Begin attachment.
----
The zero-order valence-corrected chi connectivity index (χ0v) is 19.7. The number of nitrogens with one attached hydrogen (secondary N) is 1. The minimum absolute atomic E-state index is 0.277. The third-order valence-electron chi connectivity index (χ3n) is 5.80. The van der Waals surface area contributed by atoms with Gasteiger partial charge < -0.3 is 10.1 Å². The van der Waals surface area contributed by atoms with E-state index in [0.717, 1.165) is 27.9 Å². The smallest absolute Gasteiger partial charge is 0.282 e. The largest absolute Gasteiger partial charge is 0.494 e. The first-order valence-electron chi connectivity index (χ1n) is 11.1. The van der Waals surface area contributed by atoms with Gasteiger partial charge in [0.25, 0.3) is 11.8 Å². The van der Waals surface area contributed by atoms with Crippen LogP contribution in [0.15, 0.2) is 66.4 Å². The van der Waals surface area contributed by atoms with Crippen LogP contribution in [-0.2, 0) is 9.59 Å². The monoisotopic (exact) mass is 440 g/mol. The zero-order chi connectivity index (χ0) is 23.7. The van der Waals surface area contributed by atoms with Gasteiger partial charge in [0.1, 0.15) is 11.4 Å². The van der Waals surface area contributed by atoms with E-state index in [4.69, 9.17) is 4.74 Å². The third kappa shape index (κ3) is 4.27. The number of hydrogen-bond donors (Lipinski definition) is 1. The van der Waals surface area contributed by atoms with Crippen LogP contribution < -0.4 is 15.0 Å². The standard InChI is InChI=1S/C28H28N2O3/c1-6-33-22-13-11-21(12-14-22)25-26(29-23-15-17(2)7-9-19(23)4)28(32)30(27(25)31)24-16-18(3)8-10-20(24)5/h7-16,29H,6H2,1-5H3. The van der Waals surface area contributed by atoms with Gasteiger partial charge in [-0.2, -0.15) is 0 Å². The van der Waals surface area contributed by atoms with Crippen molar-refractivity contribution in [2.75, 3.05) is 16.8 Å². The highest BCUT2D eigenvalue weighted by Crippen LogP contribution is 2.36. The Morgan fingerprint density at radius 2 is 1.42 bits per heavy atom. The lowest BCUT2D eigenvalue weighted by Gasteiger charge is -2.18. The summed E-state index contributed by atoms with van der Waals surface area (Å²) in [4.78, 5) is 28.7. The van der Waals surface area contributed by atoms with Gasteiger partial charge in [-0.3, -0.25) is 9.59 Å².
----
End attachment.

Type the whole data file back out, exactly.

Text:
The zero-order valence-corrected chi connectivity index (χ0v) is 19.7. The number of nitrogens with one attached hydrogen (secondary N) is 1. The minimum absolute atomic E-state index is 0.277. The third-order valence-electron chi connectivity index (χ3n) is 5.80. The van der Waals surface area contributed by atoms with Gasteiger partial charge < -0.3 is 10.1 Å². The van der Waals surface area contributed by atoms with E-state index in [0.717, 1.165) is 27.9 Å². The smallest absolute Gasteiger partial charge is 0.282 e. The largest absolute Gasteiger partial charge is 0.494 e. The first-order valence-electron chi connectivity index (χ1n) is 11.1. The van der Waals surface area contributed by atoms with Gasteiger partial charge in [0.25, 0.3) is 11.8 Å². The van der Waals surface area contributed by atoms with Crippen LogP contribution in [0.15, 0.2) is 66.4 Å². The van der Waals surface area contributed by atoms with Crippen LogP contribution in [-0.2, 0) is 9.59 Å². The monoisotopic (exact) mass is 440 g/mol. The zero-order chi connectivity index (χ0) is 23.7. The van der Waals surface area contributed by atoms with Gasteiger partial charge in [0.1, 0.15) is 11.4 Å². The van der Waals surface area contributed by atoms with E-state index in [4.69, 9.17) is 4.74 Å². The third kappa shape index (κ3) is 4.27. The number of hydrogen-bond donors (Lipinski definition) is 1. The van der Waals surface area contributed by atoms with Crippen LogP contribution < -0.4 is 15.0 Å². The standard InChI is InChI=1S/C28H28N2O3/c1-6-33-22-13-11-21(12-14-22)25-26(29-23-15-17(2)7-9-19(23)4)28(32)30(27(25)31)24-16-18(3)8-10-20(24)5/h7-16,29H,6H2,1-5H3. The van der Waals surface area contributed by atoms with Gasteiger partial charge in [-0.2, -0.15) is 0 Å². The van der Waals surface area contributed by atoms with Crippen molar-refractivity contribution in [2.75, 3.05) is 16.8 Å². The highest BCUT2D eigenvalue weighted by Crippen LogP contribution is 2.36. The Morgan fingerprint density at radius 2 is 1.42 bits per heavy atom. The lowest BCUT2D eigenvalue weighted by Gasteiger charge is -2.18. The summed E-state index contributed by atoms with van der Waals surface area (Å²) in [4.78, 5) is 28.7. The van der Waals surface area contributed by atoms with Gasteiger partial charge in [-0.3, -0.25) is 9.59 Å².